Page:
Medina Journal-Register — ALBION — For the past 10 years senior citizens in the Albion area have been having a small contingent of volunteers gas up their cars on Wednesday mornings.
The group that has been volunteering the longest includes Gary Kent, Clarence “Wink” Winkelmann and Gary Westlund.
Kent praised Winkelmann and Westlund for their dedication.
“They’ve done it every week since February of 2004,” he said. “They’ve been loyal and dedicated like you can’t believe.”
Along with filling gas tanks, the do-gooders also help some senior ladies who may be unsure about how the controls work in their new cars. They have also checked oil levels and put air in tires, Kent added.
About 10 to 12 people were with the group when it started a decade ago.
This past Wednesday a number of the group’s regular customers stopped by for a fill-up. Among them were Jean Thiel, Phil Burgess, Jean Jozwiak and Sarah Scurry. Thiel said she has been stopping by the Albion Crosby’s for the group to gas up her car for the past three or four years.
“I stopped here one day and just wound up here on the right day,” she recalled. “I’ve got heart trouble and don’t want to get out to pump the gas if I don’t have to.”
Burgess has been a regular for almost nine years. “They really help,” he said of the volunteers. “I’ve got an artificial leg and its hard for me to get out of the car for this.
“It’s a good service they provide because there are a lot of people who have trouble,” Burgess added. He noted he first heard of the service through the county’s Office for the Aging.
Jozwiak, a four-year customer, said generally speaking it is “better to have someone else pump gas for you.” She said the volunteers are friendly and “very courteous.”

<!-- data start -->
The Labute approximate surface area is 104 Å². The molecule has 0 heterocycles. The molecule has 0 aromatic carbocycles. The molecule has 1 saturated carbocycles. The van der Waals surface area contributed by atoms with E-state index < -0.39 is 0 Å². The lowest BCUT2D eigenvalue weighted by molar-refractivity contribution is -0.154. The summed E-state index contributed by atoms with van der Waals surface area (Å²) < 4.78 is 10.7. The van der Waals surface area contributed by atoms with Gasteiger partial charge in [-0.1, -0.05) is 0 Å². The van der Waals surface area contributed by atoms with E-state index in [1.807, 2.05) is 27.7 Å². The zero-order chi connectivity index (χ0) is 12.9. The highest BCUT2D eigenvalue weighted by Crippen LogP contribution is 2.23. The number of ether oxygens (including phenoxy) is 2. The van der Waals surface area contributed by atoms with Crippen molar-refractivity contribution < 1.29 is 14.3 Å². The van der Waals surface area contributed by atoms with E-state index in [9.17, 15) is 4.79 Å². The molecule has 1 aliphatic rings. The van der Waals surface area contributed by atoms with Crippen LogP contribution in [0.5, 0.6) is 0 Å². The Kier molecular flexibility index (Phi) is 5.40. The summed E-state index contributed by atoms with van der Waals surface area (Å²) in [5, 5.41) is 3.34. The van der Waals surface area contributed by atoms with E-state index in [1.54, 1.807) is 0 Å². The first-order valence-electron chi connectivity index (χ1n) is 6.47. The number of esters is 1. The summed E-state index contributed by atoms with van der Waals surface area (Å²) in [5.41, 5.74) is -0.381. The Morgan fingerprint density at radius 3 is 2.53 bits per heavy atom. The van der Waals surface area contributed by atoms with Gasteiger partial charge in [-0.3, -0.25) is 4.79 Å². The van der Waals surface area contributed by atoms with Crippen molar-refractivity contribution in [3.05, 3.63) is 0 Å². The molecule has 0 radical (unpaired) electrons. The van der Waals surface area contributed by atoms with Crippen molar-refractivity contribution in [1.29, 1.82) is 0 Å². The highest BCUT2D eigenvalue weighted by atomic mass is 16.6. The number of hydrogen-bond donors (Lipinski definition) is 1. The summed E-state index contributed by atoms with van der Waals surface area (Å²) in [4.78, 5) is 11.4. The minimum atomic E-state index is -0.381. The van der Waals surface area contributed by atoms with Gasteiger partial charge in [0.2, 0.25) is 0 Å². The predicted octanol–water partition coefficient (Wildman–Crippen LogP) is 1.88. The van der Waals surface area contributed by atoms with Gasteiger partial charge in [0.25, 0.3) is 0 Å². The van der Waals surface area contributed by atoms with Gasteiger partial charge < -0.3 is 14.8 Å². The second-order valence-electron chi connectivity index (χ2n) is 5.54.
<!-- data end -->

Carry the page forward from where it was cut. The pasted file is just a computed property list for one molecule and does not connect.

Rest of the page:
Scurry joked that the volunteers are also helpful because they allow her to stay warm in her car when the weather is cold.
Kent said the original goal was to make the community a more senior friendly place, and gas pumping was one of the ideas that took hold.
He mentioned that the Albany Guardian Society recognized the group as being “the only service of its kind in New York State.” He added that when he told one of the society’s representatives that the volunteers are unpaid, she laughed. Also, when he told her of the rebate the volunteers give seniors - five cents per gallon out of their own pocket - the response was also one of incredulity.
“We’ve probably given back about $4,000 over the past 10 years,” Kent said.
Winkelmann, a former Marine and a retired corrections officer, said he started volunteering because he enjoyed it. Ten years later, he chuckled at how much he has become a fueling fixture.
“I’ve just taken it week by week and it’s gone real well,” he said.
Also, Winkelmann said Wednesdays are fun because it gives him a chance to see many of the people with whom he regularly attends church He added that the service is an important one for the seniors, especially those who now live alone.
“A lot of them don’t want to impose on their neighbors or their kids, and some women from that generation may have never pumped their own gas,” he stated.
Added Kent, “Doing this just gives you the feeling that you’re really helping people.”